Setup of Buying Model

The diagram below depicts the setup of the Buying Model. Note that the Y-axis defines the buyer’s level of concern, while the X-axis represents time. The time period depicted represents the duration of the buy cycle.

 Buying Stages

Notice too that over time buyers progress through five distinct stages.

In the first stage there is recognition by the buyer of what we call a “background” critical business issue (CBI). In this stage, the buyer recognizes that they have a particular critical business issue, but there is little interest or ability to resolve it at that time. Note though that it is a critical business issue. So why does the buyer shove it in the background of their mind? Why do they not work now towards its successful resolution? There can be a number of reasons:

  • The buyer may just have too many other pressing critical business issues that they are working on, and simply do not have the time or ability to take on another. In essence, it goes to the bottom of the queue.
  • The buyer may have taken the time to look for a solution to the critical business issue, and concluded that there is not an acceptable one out there at this time.
  • The buyer may have taken the time to look for a solution, found one (or more) and concluded it is in the “too much” category…
    • Too much cost
    • Too much time
    • Too much risk.
  • In a worst-case scenario, the buyer may have found and bought a solution, but failed with the implementation. These buyers commonly blame their vendor for this situation and are understandably “gun shy” when comes to future pursuit of a resolution.

The second stage is known as “discovery.” In this stage the buyer’s Background CBI moves the to the foreground, i.e., in the mind of the buyer s/he feels they must resolve the CBI and do so soon. The reasons for this movement to the foreground could be numerous: The boss says it is important and needs to be solved, a new solutions comes to market, the buyer resolves one or more issues and the CBI that had been in the background moves to the foreground, etc. It is in this stage that the buyer analyzes why they believe they are having the CBI, and identifies the set of capabilities (collectively, the solution to the problem) they need to solve it.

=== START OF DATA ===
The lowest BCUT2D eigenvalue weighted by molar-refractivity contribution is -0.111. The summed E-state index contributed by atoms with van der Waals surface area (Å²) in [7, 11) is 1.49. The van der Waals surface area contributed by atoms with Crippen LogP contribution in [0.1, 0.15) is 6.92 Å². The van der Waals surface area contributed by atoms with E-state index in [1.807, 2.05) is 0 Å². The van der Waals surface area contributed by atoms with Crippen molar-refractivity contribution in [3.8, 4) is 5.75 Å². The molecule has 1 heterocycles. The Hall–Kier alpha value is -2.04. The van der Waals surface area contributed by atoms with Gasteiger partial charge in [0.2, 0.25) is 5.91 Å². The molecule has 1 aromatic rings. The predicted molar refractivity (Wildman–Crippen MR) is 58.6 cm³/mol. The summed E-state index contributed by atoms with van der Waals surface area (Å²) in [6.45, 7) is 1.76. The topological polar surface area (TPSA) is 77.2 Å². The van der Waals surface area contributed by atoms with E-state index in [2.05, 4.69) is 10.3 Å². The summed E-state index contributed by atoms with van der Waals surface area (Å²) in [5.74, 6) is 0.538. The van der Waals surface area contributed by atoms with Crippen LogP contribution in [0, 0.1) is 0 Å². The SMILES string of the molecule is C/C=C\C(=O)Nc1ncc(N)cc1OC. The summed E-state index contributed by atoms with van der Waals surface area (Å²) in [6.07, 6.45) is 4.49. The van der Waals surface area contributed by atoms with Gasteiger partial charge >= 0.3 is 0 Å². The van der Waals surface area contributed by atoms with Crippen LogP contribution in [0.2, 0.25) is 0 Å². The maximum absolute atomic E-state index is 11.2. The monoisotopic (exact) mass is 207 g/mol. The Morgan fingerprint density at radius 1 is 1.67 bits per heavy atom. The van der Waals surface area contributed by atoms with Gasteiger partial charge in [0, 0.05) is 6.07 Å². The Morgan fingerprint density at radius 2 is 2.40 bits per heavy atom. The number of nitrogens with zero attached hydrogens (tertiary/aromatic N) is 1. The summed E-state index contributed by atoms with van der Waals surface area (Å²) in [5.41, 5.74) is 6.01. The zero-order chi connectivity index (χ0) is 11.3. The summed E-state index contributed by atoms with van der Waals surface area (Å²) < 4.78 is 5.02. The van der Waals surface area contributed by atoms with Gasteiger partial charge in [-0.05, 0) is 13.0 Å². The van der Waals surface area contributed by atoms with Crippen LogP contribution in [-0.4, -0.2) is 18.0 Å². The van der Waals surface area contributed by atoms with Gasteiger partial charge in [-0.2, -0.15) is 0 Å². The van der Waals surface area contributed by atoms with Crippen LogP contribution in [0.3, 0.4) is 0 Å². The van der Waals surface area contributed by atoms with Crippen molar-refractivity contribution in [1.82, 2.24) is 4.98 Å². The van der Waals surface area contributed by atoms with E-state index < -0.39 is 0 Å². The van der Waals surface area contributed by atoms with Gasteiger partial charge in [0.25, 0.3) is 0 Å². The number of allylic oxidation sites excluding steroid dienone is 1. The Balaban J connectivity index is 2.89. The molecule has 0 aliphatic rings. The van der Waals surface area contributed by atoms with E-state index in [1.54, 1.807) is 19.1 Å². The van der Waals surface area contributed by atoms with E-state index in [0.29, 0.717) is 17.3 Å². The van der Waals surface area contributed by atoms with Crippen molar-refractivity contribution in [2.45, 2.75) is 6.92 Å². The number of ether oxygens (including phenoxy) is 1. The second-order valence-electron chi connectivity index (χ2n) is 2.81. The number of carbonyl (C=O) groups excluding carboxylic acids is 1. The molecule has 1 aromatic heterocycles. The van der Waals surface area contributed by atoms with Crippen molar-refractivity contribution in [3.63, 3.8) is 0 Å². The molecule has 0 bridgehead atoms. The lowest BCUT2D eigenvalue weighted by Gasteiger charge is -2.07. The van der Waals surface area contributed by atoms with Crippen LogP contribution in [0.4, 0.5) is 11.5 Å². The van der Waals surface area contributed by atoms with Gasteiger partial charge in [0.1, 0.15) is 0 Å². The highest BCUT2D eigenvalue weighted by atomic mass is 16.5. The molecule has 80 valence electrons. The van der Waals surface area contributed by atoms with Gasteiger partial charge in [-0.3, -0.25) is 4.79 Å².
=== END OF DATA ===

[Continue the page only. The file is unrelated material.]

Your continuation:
Once the buyer develops a vision of a solution to their problem in Stage 2, a great deal of analysis is done on the part of the buyer to determine if there is a vendor/provider who can provide the capabilities they need, whether it can be done meeting ROI expectations, whether it can meet their time frame, etc. Let’s take a look at the implications internally on making these changes. It’s a great deal of analytical work gets done. In stage four, two important things happen. The buyer says “Do I want to do this; or not?”

Stage 4 is characterized by risk. It is here where the buyer is getting ready to make a go/no go decision because they are confronted by the time, effort, expense, and risk if they actually do move forward. A decision is made as to whether to not look back and go forward with a provider, or not go forward at all. That’s decision time. There’s also an interesting thing that happens in this stage. The buyer says, “Am I getting the best value for my buck? Can I squeeze these guys (i.e., the sales organization)?” Once these decisions are made a contract is signed.

Once the decision is made, the buyer moves into Stage 5. Here the solution is implemented and, as a roll-out proceeds, the benefits are measured.

In the posts that follow we’ll take a closer look at the three major concerns that buyers have throughout the buy cycle: The Solution, the Value, and the Risk. And, by understanding this, we’ll see how sellers can better align with their buyers and win significantly more business!